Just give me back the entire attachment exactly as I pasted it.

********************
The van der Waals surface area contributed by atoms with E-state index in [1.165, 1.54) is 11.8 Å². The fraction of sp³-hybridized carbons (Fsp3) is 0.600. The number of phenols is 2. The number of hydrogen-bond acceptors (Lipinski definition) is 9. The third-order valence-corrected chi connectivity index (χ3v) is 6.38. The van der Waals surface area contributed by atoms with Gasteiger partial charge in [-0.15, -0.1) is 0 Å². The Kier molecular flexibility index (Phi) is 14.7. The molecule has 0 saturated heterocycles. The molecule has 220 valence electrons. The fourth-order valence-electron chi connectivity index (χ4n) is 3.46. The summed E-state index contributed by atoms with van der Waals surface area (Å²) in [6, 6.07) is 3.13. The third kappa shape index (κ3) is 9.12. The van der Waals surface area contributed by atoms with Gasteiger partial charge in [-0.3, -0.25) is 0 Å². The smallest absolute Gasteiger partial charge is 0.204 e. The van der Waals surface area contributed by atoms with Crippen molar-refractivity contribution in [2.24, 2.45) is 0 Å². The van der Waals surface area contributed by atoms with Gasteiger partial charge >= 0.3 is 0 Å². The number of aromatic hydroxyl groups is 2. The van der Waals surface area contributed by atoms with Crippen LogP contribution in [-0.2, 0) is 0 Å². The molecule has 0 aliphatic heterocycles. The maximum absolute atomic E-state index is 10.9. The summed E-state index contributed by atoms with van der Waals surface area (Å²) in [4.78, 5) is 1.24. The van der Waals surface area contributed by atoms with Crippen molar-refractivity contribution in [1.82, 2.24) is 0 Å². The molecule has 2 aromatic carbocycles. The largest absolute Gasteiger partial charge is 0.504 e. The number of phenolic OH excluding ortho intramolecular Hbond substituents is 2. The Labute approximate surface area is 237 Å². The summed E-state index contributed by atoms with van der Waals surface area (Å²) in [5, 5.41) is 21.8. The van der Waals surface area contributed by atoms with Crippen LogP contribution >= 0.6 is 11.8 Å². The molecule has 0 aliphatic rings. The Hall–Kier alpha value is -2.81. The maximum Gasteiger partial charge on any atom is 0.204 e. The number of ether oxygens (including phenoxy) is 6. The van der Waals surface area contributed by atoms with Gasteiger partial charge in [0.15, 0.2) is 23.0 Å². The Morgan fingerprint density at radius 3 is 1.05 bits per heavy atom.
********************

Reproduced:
The van der Waals surface area contributed by atoms with E-state index in [1.165, 1.54) is 11.8 Å². The fraction of sp³-hybridized carbons (Fsp3) is 0.600. The number of phenols is 2. The number of hydrogen-bond acceptors (Lipinski definition) is 9. The third-order valence-corrected chi connectivity index (χ3v) is 6.38. The van der Waals surface area contributed by atoms with Gasteiger partial charge in [-0.15, -0.1) is 0 Å². The Kier molecular flexibility index (Phi) is 14.7. The molecule has 0 saturated heterocycles. The molecule has 220 valence electrons. The fourth-order valence-electron chi connectivity index (χ4n) is 3.46. The summed E-state index contributed by atoms with van der Waals surface area (Å²) in [6, 6.07) is 3.13. The third kappa shape index (κ3) is 9.12. The van der Waals surface area contributed by atoms with Gasteiger partial charge in [-0.3, -0.25) is 0 Å². The smallest absolute Gasteiger partial charge is 0.204 e. The van der Waals surface area contributed by atoms with Crippen molar-refractivity contribution in [2.24, 2.45) is 0 Å². The van der Waals surface area contributed by atoms with Gasteiger partial charge >= 0.3 is 0 Å². The number of aromatic hydroxyl groups is 2. The van der Waals surface area contributed by atoms with Crippen LogP contribution in [-0.2, 0) is 0 Å². The molecule has 0 aliphatic heterocycles. The maximum absolute atomic E-state index is 10.9. The summed E-state index contributed by atoms with van der Waals surface area (Å²) in [4.78, 5) is 1.24. The van der Waals surface area contributed by atoms with Crippen molar-refractivity contribution in [1.82, 2.24) is 0 Å². The molecule has 2 aromatic carbocycles. The largest absolute Gasteiger partial charge is 0.504 e. The number of phenolic OH excluding ortho intramolecular Hbond substituents is 2. The Labute approximate surface area is 237 Å². The summed E-state index contributed by atoms with van der Waals surface area (Å²) in [5, 5.41) is 21.8. The van der Waals surface area contributed by atoms with Crippen LogP contribution >= 0.6 is 11.8 Å². The molecule has 0 aliphatic rings. The Hall–Kier alpha value is -2.81. The maximum Gasteiger partial charge on any atom is 0.204 e. The number of ether oxygens (including phenoxy) is 6. The van der Waals surface area contributed by atoms with Gasteiger partial charge in [0.15, 0.2) is 23.0 Å². The Morgan fingerprint density at radius 3 is 1.05 bits per heavy atom.